You may not be able to have multiple best friends, but you can have a lot of close friends, and maybe that’s more valuable. Why have only one friend when you can share yourself with several? We can’t expect one person to tick all our boxes as otherwise, we’d be endlessly seeking a clone. I can’t expect the same person to discuss musicals, Tiktoks, writing, mental health, marketing, books, Taylor Swift and Grey’s Anatomy with me - if you’re out there, hit me up!

Someone can’t be our everything, so instead of seeking an iconic duo, create a pack that can fulfil each role without placing too much on one person. Acknowledge every facet of who you are and allow yourself to learn from more than one person.

They say that we’re a product of the five people we interact with the most, so shouldn’t we consider all five of those people our best friends, or close friends? If all five have equal influence, they deserve an equal role.

You may not be your best friend’s best friend

This was recently discussed on my favourite podcast (Should I Delete That?). What should you do if someone is one of your closest friends, or even your best friend, and you’re not theirs? Well, in all honesty, you shouldn’t do anything.

If you’re happy giving that person such a big role in your life, then you should do so without expectations. Some people have more friends than others, and there’s nothing wrong with that.

A lot of my friends are far more extroverted than I am. I need at least one rest day between all plans and am at my happiest home with a mug of coffee and a good book. They love doing things, meeting new people, heading to busy places and other extroverted things. So it makes sense that they have more friends than I do, some of which are close friends and others are acquaintances. They’re the main people I see on a regular basis, and I’m one of many to them.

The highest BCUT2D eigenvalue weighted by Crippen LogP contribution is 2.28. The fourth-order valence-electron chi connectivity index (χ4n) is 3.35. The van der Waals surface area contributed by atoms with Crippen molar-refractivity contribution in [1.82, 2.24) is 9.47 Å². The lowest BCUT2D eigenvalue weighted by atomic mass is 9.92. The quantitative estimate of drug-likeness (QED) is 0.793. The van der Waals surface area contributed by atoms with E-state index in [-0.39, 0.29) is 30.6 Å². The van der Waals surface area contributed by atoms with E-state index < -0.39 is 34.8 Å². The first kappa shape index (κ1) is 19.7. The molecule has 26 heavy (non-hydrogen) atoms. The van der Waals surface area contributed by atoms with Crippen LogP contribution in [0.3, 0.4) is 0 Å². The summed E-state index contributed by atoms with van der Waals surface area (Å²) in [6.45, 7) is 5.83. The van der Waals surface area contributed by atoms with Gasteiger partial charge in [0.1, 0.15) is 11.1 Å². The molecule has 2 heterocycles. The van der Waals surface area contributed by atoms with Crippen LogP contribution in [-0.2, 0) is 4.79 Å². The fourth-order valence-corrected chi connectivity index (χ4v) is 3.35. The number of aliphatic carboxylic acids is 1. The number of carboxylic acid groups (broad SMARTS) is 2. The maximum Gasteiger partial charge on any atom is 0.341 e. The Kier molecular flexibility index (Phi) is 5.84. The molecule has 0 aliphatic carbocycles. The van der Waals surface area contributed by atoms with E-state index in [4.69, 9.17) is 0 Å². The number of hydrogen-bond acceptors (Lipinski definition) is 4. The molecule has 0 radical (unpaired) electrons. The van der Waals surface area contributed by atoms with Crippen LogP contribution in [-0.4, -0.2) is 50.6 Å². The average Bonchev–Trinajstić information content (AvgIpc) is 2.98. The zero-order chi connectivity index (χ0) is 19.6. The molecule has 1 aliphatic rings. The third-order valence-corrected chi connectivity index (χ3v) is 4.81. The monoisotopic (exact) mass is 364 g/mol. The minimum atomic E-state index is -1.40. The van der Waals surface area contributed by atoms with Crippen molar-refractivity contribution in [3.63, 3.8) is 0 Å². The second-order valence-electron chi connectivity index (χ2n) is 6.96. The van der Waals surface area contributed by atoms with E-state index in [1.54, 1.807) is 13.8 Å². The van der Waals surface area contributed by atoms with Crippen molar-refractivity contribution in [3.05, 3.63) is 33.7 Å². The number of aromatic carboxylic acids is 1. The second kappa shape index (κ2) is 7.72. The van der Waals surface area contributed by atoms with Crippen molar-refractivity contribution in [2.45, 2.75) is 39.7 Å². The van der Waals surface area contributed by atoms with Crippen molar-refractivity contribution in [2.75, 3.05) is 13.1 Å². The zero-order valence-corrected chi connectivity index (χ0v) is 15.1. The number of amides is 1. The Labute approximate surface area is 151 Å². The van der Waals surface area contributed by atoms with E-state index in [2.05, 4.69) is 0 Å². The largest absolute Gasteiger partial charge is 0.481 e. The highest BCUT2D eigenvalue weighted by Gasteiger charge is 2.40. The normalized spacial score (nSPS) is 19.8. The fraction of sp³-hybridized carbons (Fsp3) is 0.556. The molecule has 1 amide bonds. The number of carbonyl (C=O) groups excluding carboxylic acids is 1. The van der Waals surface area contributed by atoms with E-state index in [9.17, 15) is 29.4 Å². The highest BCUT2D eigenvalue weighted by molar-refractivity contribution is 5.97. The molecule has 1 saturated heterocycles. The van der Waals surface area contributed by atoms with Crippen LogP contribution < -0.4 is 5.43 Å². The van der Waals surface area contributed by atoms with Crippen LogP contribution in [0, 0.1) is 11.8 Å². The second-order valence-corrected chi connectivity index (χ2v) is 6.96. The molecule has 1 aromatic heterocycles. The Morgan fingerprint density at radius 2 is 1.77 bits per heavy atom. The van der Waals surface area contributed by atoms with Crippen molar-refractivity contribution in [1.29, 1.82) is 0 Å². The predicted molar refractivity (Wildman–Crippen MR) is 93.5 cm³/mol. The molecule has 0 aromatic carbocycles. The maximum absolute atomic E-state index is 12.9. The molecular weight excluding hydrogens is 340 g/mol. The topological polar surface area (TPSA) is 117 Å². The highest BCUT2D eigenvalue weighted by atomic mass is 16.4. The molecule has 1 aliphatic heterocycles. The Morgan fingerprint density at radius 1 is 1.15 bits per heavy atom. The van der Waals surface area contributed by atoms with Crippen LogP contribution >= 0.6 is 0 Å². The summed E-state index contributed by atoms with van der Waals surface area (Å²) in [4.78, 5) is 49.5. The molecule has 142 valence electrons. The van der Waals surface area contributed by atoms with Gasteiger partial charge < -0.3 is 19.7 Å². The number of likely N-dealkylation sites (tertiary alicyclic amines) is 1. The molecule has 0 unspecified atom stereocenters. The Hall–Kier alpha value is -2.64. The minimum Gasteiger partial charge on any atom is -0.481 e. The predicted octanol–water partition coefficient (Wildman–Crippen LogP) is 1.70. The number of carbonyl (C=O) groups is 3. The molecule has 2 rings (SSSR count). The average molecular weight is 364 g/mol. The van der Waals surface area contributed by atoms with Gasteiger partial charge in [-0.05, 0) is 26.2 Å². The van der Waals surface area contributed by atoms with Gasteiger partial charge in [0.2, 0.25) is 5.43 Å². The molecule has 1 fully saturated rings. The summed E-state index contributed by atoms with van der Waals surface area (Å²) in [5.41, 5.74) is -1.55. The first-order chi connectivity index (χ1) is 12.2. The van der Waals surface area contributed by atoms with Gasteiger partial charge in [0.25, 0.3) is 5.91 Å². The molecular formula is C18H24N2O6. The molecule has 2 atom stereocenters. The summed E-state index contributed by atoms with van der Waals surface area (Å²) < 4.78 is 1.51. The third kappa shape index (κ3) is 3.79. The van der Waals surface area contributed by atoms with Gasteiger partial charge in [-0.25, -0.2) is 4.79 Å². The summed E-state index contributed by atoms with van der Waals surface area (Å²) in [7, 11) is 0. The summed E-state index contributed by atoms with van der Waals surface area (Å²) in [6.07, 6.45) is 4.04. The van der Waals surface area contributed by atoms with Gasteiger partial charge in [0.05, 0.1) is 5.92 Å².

That doesn’t have to be insulting to me. I can attribute that to our differences and be glad that I get to see them when it suits me and not be pressured to do more social activities.

If you have a single best friend and it works well for you, then that’s great, and I hope it stays that way. But if you don’t have a best friend and you’ve often felt like you’re missing something or it’s an issue, know that you’re not the only one. You don’t need to have a dedicated best friend as long as you have people to love who love you in return. So we can leave the idea of a single best friend for TV shows and films and instead, focus on the joy of having a group of close friends.



Welcome to Symptoms of Living! A place where I like to relieve myself of the barrage of thoughts and ideas filling my mind. Here I'll take a look at various topics, from books to BPD, series to self-harm, there's nothing that we can't, and shouldn't, talk about.

Having struggled with mental illness since the age of 15, one of the hardest parts was how alone I felt in it. While mental illness is beginning to be discussed more openly, and featured in the media, I still think there is room for improvement. So whether it is mental illness or merely mental health, a bad day or a bad year, let's make this a place to approach it and strip it back. Everyone has their own symptoms of living, and you certainly won't be the only one with it.